Congressmen blast California's high-speed rail plan

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When the California High Speed Rail system is complete, passengers should be able to travel from San Francisco to Los Angeles in less than three hours for $83, but it may cost up to $100 billion to make that happen. (AP Photo/California High-Speed Rail Authority, File)

When the California High Speed Rail system is complete, passengers should be able to travel from San Francisco to Los Angeles in less than three hours for $83, but it may cost up to $100 billion to make that happen.

California Republican Rep. Doug LaMalfa said at a hearing in San Francisco Monday that proceeds from a state environment program that is supposed to help fund the project were far below expectations and private funding for the train had yet to materialize.

Most Bay Area commuters aren't shy with their opinions of the California High Speed Rail. "I'm always pro high speed rail because it takes cars off the freeway," San Mateo resident Frank Broz said.

"I think it's worth building, I'm just not sure how much revenue it will build up to cover the actual $64 billion," Palo Alto resident Joe Shim said.

According the chairman of the state, that's how much it will cost to connect San Francisco to Los Angeles. "If you buy a car today, it will have a sticker price, but if you finance it's going to be a different price over the life of the car, and what we're doing is, the $64 billion includes all of the inflationary affects," California High Speed Rail Chairperson Dan Richard said.

The Republican chair of this congressional field hearing raised concerns about the final price tag and offered a different range of costs. "Tax payers of California voted for Proposition 1A at a $33 billion level. We are now somewhere between a $68 and $100 billion level," Rep. Jeff Denham said.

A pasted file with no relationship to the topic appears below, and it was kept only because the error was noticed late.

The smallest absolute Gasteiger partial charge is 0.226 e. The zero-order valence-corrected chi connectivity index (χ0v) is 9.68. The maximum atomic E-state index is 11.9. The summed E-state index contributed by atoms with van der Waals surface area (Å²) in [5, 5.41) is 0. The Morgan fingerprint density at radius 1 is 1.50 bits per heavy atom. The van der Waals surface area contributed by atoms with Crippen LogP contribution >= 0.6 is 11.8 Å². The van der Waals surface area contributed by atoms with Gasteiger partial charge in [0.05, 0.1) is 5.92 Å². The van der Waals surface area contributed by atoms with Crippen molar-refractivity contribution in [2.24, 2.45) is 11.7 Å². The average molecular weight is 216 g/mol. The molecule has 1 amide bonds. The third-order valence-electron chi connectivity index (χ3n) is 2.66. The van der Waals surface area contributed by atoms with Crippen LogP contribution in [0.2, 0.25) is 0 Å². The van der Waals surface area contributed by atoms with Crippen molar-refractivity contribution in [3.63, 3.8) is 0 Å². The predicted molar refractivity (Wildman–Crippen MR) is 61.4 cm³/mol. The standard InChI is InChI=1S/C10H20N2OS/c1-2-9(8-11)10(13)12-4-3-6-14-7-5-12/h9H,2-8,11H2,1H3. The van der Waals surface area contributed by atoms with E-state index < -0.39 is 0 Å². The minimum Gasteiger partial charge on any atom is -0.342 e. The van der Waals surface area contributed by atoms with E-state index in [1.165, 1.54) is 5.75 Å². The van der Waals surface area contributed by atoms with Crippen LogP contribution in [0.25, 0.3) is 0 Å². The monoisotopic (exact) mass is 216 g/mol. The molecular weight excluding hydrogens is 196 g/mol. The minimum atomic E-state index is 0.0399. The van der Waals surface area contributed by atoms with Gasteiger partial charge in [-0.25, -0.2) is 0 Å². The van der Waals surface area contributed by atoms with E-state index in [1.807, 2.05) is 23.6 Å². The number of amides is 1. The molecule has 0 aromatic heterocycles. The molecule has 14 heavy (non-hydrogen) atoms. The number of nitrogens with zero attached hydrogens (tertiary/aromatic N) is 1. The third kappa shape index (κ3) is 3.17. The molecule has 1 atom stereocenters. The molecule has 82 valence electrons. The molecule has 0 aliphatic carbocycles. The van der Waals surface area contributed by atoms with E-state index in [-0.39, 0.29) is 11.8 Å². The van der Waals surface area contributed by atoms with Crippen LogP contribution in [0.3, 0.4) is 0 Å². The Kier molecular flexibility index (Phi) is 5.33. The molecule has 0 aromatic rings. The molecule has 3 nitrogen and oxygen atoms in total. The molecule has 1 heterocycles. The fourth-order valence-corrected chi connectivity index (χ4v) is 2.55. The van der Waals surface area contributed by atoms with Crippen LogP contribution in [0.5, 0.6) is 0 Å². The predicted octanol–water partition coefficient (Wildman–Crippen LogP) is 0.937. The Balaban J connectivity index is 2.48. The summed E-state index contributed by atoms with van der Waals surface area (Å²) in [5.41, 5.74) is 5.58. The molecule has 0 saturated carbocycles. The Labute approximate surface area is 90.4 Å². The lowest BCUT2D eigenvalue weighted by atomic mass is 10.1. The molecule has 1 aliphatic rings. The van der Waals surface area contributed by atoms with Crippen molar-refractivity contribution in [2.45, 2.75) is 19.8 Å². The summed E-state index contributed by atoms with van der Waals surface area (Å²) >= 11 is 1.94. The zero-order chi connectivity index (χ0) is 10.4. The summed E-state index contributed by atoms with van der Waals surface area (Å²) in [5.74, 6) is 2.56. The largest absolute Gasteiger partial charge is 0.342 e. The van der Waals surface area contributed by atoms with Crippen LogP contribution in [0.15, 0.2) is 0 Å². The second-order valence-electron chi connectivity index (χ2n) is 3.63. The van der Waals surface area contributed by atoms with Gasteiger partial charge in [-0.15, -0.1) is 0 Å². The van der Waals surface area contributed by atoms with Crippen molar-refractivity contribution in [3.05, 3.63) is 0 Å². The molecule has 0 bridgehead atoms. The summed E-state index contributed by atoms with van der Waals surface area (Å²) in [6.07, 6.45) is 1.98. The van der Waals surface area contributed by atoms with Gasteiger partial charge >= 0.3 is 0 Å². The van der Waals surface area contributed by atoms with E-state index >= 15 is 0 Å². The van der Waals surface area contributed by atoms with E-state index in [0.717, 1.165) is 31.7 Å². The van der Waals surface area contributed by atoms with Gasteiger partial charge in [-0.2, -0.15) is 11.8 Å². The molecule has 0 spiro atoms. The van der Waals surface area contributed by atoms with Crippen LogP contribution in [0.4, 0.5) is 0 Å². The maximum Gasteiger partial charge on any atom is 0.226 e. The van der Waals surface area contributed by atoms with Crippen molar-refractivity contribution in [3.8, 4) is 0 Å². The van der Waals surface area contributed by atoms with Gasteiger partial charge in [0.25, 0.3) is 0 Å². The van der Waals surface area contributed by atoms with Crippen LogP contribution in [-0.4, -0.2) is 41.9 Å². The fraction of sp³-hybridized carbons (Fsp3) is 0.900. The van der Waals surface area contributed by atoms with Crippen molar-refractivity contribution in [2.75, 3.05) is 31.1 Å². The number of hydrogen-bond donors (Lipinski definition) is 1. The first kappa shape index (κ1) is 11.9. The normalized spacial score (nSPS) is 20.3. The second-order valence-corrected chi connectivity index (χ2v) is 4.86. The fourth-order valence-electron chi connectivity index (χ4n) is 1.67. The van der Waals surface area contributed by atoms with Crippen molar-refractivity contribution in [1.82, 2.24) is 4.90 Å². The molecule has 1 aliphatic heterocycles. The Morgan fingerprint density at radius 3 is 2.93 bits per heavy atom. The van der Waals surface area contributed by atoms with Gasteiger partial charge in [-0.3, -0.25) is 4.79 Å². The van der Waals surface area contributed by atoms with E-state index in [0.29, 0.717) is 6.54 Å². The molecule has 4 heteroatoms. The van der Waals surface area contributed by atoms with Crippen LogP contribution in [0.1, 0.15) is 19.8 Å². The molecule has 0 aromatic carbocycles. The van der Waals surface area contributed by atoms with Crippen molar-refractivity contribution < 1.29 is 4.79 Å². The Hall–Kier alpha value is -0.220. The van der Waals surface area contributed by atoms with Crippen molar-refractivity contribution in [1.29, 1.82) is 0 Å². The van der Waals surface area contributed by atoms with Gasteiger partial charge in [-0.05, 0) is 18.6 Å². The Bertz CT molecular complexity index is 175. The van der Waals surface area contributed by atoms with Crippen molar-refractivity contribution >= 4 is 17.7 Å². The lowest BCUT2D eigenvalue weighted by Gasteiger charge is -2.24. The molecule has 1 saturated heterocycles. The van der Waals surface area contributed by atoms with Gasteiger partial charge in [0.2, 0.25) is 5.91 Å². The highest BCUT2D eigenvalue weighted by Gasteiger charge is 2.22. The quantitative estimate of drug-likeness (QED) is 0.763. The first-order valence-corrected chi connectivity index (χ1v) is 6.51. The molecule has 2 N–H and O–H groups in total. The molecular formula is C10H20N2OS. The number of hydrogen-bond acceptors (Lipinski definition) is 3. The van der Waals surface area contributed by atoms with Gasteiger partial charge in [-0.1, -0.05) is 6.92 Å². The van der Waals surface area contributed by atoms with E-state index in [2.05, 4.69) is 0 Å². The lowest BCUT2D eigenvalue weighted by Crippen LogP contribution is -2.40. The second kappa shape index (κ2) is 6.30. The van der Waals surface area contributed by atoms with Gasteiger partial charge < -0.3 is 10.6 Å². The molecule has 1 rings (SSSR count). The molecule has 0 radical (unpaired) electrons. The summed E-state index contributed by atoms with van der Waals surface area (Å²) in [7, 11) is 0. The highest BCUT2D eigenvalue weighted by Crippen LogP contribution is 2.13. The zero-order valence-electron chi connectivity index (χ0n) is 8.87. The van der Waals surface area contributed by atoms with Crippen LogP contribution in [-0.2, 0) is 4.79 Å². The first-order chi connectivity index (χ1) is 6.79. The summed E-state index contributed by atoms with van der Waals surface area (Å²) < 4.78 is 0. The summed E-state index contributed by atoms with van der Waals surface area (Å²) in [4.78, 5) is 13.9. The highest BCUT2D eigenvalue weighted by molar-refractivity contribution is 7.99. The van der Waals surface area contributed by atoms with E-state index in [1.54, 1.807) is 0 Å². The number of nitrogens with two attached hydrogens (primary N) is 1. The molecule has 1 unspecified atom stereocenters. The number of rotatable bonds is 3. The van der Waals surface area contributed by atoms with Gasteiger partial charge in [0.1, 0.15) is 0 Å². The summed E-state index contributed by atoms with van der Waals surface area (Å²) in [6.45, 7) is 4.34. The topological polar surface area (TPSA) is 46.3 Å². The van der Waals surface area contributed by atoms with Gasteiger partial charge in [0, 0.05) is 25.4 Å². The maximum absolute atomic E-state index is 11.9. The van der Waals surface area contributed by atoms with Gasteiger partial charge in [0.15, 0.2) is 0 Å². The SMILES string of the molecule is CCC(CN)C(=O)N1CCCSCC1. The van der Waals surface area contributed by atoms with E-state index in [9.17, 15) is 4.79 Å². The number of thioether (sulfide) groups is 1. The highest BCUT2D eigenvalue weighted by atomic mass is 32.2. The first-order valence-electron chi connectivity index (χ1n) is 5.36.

There are already seven construction sites in California's Central Valley that are in progress.

One member of congress wondered if construction will stop since all the financing isn't in hand.

Bay Area congresswoman Zoe Lofgren replied to that concern. "When we built the interstate highway system, we didn't know how we were going to get the money to finish it, so if you wait until all the money is in hand, you never build anything," she said.

Members of the High Speed Rail Authority say the first leg of the route linking the Bay Area to the Central Valley should be open for business in nine years and that's anticipated to spur additional funding from private sources.

The plan is to offer high-speed rail service by 2025.

The Associated Press contributed to this story.
Related Topics:
traffictransportationhigh speed railtrainsconstructioncaltrainSan Francisco
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